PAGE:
Crafting a craft beer

By  | 

BARTON, N.D. - The crops North Dakota farmers grow end up in lots of food. But very few producers are able to trace their wheat to a specific loaf of bread or durum to a brand of pasta.

One can. In fact this grower's barley fields are even featured on the product's packaging.

Josh Stutrud knows exactly where the kernels going into his hopper are headed.

"It's really enjoyable because you're actually able to grab a Dakota Soul and be able to say, 'I know this is my barley in it,'" said Josh, Barton.

Josh is a sixth generation farmer. He grows barley for the Summit Brewing Company.

Josh Stutrud: "If you talk to a lot of brewers, barley is actually the soul of beer, where hops are more just the spice. Since the barley came from North Dakota, and barley is the soul, that is why they decided to name it Dakota Soul," said Josh.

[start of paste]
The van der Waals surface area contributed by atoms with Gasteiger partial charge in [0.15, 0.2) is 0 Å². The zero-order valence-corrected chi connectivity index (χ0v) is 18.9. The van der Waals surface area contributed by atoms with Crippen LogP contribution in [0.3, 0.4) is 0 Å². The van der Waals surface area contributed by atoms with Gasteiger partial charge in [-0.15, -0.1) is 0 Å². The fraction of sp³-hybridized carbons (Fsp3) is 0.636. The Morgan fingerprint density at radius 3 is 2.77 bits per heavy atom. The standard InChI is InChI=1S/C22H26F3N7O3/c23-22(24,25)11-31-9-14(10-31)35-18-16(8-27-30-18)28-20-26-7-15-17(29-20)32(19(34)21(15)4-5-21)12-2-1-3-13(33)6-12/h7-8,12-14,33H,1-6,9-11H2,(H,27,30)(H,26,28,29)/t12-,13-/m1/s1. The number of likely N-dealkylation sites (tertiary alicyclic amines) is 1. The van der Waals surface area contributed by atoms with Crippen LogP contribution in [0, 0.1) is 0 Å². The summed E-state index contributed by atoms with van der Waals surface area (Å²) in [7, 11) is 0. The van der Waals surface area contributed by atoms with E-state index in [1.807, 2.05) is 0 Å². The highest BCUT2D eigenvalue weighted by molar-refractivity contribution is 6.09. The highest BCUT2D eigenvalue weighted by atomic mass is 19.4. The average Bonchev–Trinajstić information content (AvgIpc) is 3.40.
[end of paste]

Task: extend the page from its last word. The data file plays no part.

This crop is headed straight to Minneapolis.

"We use 100-percent barley malt in our beer; we're very old fashioned that way," said Mark Stutrud, President and founder of Summit Brewing Company.

The Summit Brewing Company produces 12 different craft beers. It's sold in Minnesota, Wisconsin, Iowa and North and South Dakota.

"Summit has always done well for us," said Shawn Sanford, Walrus Restaurant manager.

He says Dakota Soul has a full taste with lots of flavor.

"If you've never drank a craft beer, you could easily drink it, it's a very approachable beer, but with lots of taste," said Sanford.

Summit Brewing was founded in 1986 and produced 500 barrels the first year of operation. Last year the company sold 120,000 barrels.

"On every can, every bottle and every 12-pack or 6-pack, if you look right left of the Summit emblem there's Rugby and then there's Barton." said Josh.

Barley, the pride of of this Dakota farmer.

Farmers planted 440,000 acres of barley in the state this year. North Dakota is the third largest producer of barley in the United States.